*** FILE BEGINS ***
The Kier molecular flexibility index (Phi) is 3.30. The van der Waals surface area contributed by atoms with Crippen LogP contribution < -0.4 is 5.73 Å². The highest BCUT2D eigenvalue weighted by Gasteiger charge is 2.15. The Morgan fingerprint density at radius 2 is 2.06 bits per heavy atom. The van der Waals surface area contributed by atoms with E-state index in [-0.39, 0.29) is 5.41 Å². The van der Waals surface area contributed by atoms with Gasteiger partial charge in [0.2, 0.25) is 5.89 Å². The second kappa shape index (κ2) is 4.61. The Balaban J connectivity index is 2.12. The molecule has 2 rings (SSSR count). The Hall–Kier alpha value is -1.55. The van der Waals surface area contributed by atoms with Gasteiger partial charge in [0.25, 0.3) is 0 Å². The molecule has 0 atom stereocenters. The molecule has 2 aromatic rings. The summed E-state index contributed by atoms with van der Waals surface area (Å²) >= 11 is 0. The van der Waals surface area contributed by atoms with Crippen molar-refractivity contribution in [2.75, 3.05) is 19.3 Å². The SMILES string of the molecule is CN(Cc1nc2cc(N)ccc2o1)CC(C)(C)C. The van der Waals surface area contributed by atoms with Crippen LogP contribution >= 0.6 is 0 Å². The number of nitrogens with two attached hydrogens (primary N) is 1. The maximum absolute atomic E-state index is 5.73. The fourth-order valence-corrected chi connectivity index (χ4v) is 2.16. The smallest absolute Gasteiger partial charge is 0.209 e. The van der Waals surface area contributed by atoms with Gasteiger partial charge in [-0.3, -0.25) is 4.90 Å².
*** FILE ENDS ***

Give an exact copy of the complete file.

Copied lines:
The Kier molecular flexibility index (Phi) is 3.30. The van der Waals surface area contributed by atoms with Crippen LogP contribution < -0.4 is 5.73 Å². The highest BCUT2D eigenvalue weighted by Gasteiger charge is 2.15. The Morgan fingerprint density at radius 2 is 2.06 bits per heavy atom. The van der Waals surface area contributed by atoms with E-state index in [-0.39, 0.29) is 5.41 Å². The van der Waals surface area contributed by atoms with Gasteiger partial charge in [0.2, 0.25) is 5.89 Å². The second kappa shape index (κ2) is 4.61. The Balaban J connectivity index is 2.12. The molecule has 2 rings (SSSR count). The Hall–Kier alpha value is -1.55. The van der Waals surface area contributed by atoms with Gasteiger partial charge in [0.25, 0.3) is 0 Å². The molecule has 0 atom stereocenters. The molecule has 2 aromatic rings. The summed E-state index contributed by atoms with van der Waals surface area (Å²) >= 11 is 0. The van der Waals surface area contributed by atoms with Crippen molar-refractivity contribution in [2.75, 3.05) is 19.3 Å². The SMILES string of the molecule is CN(Cc1nc2cc(N)ccc2o1)CC(C)(C)C. The van der Waals surface area contributed by atoms with Crippen LogP contribution >= 0.6 is 0 Å². The number of nitrogens with two attached hydrogens (primary N) is 1. The maximum absolute atomic E-state index is 5.73. The fourth-order valence-corrected chi connectivity index (χ4v) is 2.16. The smallest absolute Gasteiger partial charge is 0.209 e. The van der Waals surface area contributed by atoms with Gasteiger partial charge in [-0.3, -0.25) is 4.90 Å².